(Crazy Woman Creek Press, 2022)
When I came to New York at the beginning of the 1970s, I discovered that the university I would be attending had no room for me. I was domiciled in the Paris Hotel on the Upper West Side, a single-room occupancy hotel. Sex workers trolled the lobby, I received my mail out of wooden cubby holes from the old Russian couple who ran the hotel and, unlike everyone I knew at school, I had clean sheets and towels twice a week.
Meanwhile, three thousand miles away, Penny Wolin was checking into room 526 and signing the cumbersome guest register at the St. Francis Hotel on Hollywood Boulevard, a residency hotel that, like my Paris, had seen much better days. She was equipped with the one thing I wish I’d had: a camera. And she wasn’t afraid to use it. The result is a beautifully published volume that mimics the proportions of the register. Behind the nubbled and heavy cover is a frontispiece photograph that reproduces two pages of the original register. By the time you turn the last page, where the register is reproduced again, there is a poignant sense of presence and transience. Guest Register is a black-and-white postcard from another time, or maybe a love letter to a Los Angeles that no longer exists.
Wolin came to Los Angeles from Wyoming at twenty-one, moved by the energy and unquenchable desires of the city and the unjustified hopefulness that drives New Yorkers crazy when they visit. As she tells us in a concluding reminiscence, “Hollywood Underground,” she liked bumping into movie stars at the supermarket and the car culture of southern California (she managed to talk a film producer into letting her drive his red Ferrari). But most of all she liked the people, and for three and a half weeks lived in the hotel to photograph them.
The thirty-four full-page photographic portraits are a deeply affectionate slice of period life. Bracketed by blank black pages that emphasize the black-and-white world of analogue photography, they feel larger than life, as if Guest Register were an attempt not only to bring back the dead but to resurrect an entire way of photographic seeing. The portraits don’t really have an east coast equivalent. Julia Calfee’s Inside: the Chelsea Hotel, photographed more than twenty years after Wolin, is all post punk edge and mythmaking. Closest in spirit is probably Harvey Wang’s New York, his 1990 photographic survey of small businesses and their owners that used to make the city a more personal place. But Wolin is not a sociologist, rather a humanist. She was interested in both the dreams of the residents and how they inhabited their confined spaces. Each portrait is staged differently. In some of them, the subjects fill the frame, as if to signify their outsize ambitions or fantasies, like room 323, a plumber by day and at night someone else, “in a fancy dress, high heels, makeup, and a wig,” as Wolin describes him in her reminiscence. Others give touching and sometimes disturbing reality to the lives lived inside. Wolin hints at these in captions that accompany each portrait. The young woman in 505 keeps a pristine, almost minimalist apartment, and half of Wolin’s photograph is a foreground of empty, immaculate carpeting as if to say, It’s okay to have dreams but you better be organized and in control. The former child actor in 412 exercises a different form of control. We don’t see his collection of old newspapers and coffee cups described in the caption, but next to him as he sits on his bed is a paper bag filled with cigarette butts.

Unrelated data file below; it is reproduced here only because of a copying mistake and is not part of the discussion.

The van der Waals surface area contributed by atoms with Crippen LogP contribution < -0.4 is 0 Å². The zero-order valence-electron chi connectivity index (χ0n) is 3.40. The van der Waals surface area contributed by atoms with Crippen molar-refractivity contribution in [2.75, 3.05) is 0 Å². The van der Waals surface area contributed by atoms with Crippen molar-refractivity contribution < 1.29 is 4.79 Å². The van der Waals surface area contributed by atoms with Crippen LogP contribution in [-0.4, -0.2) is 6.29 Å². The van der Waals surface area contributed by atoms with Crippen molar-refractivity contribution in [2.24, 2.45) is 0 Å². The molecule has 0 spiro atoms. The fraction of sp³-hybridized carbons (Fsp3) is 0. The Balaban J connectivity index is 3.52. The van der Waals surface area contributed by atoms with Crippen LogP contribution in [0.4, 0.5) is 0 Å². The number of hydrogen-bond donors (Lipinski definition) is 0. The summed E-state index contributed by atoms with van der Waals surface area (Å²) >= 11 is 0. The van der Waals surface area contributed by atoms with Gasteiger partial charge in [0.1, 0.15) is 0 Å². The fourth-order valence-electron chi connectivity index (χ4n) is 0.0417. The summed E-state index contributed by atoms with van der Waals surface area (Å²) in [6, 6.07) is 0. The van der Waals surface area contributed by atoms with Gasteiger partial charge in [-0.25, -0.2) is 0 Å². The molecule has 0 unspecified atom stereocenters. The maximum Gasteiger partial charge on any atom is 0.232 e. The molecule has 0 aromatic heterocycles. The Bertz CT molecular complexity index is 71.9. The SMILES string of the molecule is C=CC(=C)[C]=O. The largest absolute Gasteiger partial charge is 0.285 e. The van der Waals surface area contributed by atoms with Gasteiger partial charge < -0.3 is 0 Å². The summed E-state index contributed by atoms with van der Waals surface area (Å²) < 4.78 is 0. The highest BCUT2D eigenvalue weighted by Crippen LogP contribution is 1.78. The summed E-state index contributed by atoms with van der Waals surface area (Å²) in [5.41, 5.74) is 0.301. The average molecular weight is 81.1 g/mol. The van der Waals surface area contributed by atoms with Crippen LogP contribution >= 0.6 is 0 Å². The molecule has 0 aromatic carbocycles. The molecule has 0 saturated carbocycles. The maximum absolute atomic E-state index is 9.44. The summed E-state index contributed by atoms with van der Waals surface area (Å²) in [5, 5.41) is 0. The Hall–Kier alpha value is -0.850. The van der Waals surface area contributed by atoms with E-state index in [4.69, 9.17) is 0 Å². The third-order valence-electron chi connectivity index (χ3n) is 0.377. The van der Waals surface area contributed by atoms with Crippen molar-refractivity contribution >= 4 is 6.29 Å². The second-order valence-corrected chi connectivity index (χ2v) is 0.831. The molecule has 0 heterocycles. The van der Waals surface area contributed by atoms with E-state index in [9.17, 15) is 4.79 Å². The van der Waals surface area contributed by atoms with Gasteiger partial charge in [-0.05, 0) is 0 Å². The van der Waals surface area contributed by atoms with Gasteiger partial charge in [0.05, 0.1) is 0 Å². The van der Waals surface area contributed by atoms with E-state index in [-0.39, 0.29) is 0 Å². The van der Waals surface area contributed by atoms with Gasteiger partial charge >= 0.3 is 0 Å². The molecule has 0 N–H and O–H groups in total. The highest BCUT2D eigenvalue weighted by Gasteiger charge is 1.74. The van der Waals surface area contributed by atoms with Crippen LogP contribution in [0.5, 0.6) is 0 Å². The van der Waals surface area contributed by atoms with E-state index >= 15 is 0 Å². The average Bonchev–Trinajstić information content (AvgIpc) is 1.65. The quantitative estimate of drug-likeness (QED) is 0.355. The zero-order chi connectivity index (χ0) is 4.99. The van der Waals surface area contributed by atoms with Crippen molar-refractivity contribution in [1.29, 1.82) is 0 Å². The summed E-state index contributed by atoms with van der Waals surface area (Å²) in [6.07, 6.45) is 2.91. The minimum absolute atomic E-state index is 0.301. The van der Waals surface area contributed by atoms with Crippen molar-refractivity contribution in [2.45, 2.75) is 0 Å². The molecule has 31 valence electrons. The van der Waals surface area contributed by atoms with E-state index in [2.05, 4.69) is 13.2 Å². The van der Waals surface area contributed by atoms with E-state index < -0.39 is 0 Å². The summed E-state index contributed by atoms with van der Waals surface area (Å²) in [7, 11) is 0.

One portrait jumped out at me immediately. The hotel manager—also a resident, in 503—sits in front of the wall of numbered mail slots, just like the ones at my Paris Hotel. He is a young-ish, vaguely preppy Yale graduate, who looks least likely to be running such a place. But as Wolin sums him up, he was a “major studio set designer” who is now divorced and disillusioned. You can’t miss the ticking clock at the top of the photograph: time is running out. He presents a stark visual contrast to the middle-aged Sunday desk clerk in 439, with his leather jacket and cigar, straight out of central casting for a 1950s noir film. But he, too, harbors a fading dream, to open a roller rink in Pico Rivera.
More frequently than glimpses of disappointment, however, Wolin’s portraits convey the pleasure her subjects seemed to derive from the fact that she knocked on their doors, took the time to hear their stories and let the camera acknowledge their particularity. Diane Arbus once famously remarked that for many people a photograph is a reasonable kind of attention to be paid. In the St. Francis Hotel, Penny Wolin lovingly paid that attention, and it was reciprocated.